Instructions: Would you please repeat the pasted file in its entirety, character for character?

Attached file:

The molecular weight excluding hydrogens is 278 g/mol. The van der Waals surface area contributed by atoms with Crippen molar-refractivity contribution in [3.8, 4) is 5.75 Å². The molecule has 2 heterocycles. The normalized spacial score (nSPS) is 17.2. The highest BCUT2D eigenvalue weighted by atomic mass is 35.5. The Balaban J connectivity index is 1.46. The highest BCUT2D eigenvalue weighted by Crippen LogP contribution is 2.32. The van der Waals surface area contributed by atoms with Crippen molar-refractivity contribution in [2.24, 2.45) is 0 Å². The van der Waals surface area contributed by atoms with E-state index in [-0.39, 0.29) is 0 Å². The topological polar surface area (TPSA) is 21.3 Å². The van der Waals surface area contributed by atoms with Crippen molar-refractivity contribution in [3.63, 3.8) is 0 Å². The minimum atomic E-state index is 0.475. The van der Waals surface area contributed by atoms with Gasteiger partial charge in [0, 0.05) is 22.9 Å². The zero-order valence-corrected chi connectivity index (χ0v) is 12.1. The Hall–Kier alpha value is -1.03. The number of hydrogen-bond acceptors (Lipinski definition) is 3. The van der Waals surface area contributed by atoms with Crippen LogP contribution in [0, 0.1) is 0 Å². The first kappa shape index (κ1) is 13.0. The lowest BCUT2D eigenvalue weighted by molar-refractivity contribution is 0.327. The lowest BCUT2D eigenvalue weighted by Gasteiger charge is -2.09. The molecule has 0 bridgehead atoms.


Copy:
The molecular weight excluding hydrogens is 278 g/mol. The van der Waals surface area contributed by atoms with Crippen molar-refractivity contribution in [3.8, 4) is 5.75 Å². The molecule has 2 heterocycles. The normalized spacial score (nSPS) is 17.2. The highest BCUT2D eigenvalue weighted by atomic mass is 35.5. The Balaban J connectivity index is 1.46. The highest BCUT2D eigenvalue weighted by Crippen LogP contribution is 2.32. The van der Waals surface area contributed by atoms with Crippen molar-refractivity contribution in [2.24, 2.45) is 0 Å². The van der Waals surface area contributed by atoms with E-state index in [-0.39, 0.29) is 0 Å². The topological polar surface area (TPSA) is 21.3 Å². The van der Waals surface area contributed by atoms with Crippen molar-refractivity contribution in [3.63, 3.8) is 0 Å². The minimum atomic E-state index is 0.475. The van der Waals surface area contributed by atoms with Gasteiger partial charge in [0, 0.05) is 22.9 Å². The zero-order valence-corrected chi connectivity index (χ0v) is 12.1. The Hall–Kier alpha value is -1.03. The number of hydrogen-bond acceptors (Lipinski definition) is 3. The van der Waals surface area contributed by atoms with Crippen LogP contribution in [0, 0.1) is 0 Å². The first kappa shape index (κ1) is 13.0. The lowest BCUT2D eigenvalue weighted by molar-refractivity contribution is 0.327. The lowest BCUT2D eigenvalue weighted by Gasteiger charge is -2.09. The molecule has 0 bridgehead atoms.